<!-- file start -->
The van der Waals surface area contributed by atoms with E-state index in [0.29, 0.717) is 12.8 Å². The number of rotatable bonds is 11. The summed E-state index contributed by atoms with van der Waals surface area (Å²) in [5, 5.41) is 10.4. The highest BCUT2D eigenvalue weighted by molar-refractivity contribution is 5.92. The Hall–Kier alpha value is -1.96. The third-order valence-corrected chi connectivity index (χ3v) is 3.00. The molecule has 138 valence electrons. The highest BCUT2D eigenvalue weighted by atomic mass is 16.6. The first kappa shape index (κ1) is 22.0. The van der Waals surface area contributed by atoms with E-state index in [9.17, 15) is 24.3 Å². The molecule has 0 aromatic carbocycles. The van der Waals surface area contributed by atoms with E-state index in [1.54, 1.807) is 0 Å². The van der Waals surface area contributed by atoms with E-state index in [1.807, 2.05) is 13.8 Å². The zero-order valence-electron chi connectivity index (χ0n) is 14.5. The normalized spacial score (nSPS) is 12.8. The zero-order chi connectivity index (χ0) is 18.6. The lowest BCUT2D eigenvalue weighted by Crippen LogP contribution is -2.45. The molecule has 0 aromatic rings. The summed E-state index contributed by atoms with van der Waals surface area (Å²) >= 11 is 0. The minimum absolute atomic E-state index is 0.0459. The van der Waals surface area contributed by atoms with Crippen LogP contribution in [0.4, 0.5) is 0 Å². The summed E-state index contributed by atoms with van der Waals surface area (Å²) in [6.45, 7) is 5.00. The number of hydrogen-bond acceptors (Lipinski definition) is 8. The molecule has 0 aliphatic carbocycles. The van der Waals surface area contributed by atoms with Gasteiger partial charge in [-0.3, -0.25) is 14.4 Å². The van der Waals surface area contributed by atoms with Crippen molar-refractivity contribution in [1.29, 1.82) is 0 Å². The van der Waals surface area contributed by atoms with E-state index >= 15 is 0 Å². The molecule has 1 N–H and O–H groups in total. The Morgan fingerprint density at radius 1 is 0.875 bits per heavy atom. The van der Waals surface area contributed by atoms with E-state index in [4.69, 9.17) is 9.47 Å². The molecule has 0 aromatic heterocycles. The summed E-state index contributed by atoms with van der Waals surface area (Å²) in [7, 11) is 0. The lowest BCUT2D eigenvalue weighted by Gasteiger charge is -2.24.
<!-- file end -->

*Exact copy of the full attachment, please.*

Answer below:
The van der Waals surface area contributed by atoms with E-state index in [0.29, 0.717) is 12.8 Å². The number of rotatable bonds is 11. The summed E-state index contributed by atoms with van der Waals surface area (Å²) in [5, 5.41) is 10.4. The highest BCUT2D eigenvalue weighted by molar-refractivity contribution is 5.92. The Hall–Kier alpha value is -1.96. The third-order valence-corrected chi connectivity index (χ3v) is 3.00. The molecule has 138 valence electrons. The highest BCUT2D eigenvalue weighted by atomic mass is 16.6. The first kappa shape index (κ1) is 22.0. The van der Waals surface area contributed by atoms with E-state index in [9.17, 15) is 24.3 Å². The molecule has 0 aromatic carbocycles. The van der Waals surface area contributed by atoms with E-state index in [1.54, 1.807) is 0 Å². The van der Waals surface area contributed by atoms with E-state index in [1.807, 2.05) is 13.8 Å². The zero-order valence-electron chi connectivity index (χ0n) is 14.5. The normalized spacial score (nSPS) is 12.8. The zero-order chi connectivity index (χ0) is 18.6. The lowest BCUT2D eigenvalue weighted by Crippen LogP contribution is -2.45. The molecule has 0 aromatic rings. The summed E-state index contributed by atoms with van der Waals surface area (Å²) >= 11 is 0. The minimum absolute atomic E-state index is 0.0459. The van der Waals surface area contributed by atoms with Crippen LogP contribution in [0.4, 0.5) is 0 Å². The summed E-state index contributed by atoms with van der Waals surface area (Å²) in [6.45, 7) is 5.00. The number of hydrogen-bond acceptors (Lipinski definition) is 8. The molecule has 0 aliphatic carbocycles. The van der Waals surface area contributed by atoms with Gasteiger partial charge in [-0.3, -0.25) is 14.4 Å². The van der Waals surface area contributed by atoms with Crippen molar-refractivity contribution in [1.29, 1.82) is 0 Å². The van der Waals surface area contributed by atoms with E-state index >= 15 is 0 Å². The molecule has 1 N–H and O–H groups in total. The Morgan fingerprint density at radius 1 is 0.875 bits per heavy atom. The van der Waals surface area contributed by atoms with E-state index in [4.69, 9.17) is 9.47 Å². The molecule has 0 aromatic heterocycles. The summed E-state index contributed by atoms with van der Waals surface area (Å²) in [7, 11) is 0. The lowest BCUT2D eigenvalue weighted by Gasteiger charge is -2.24.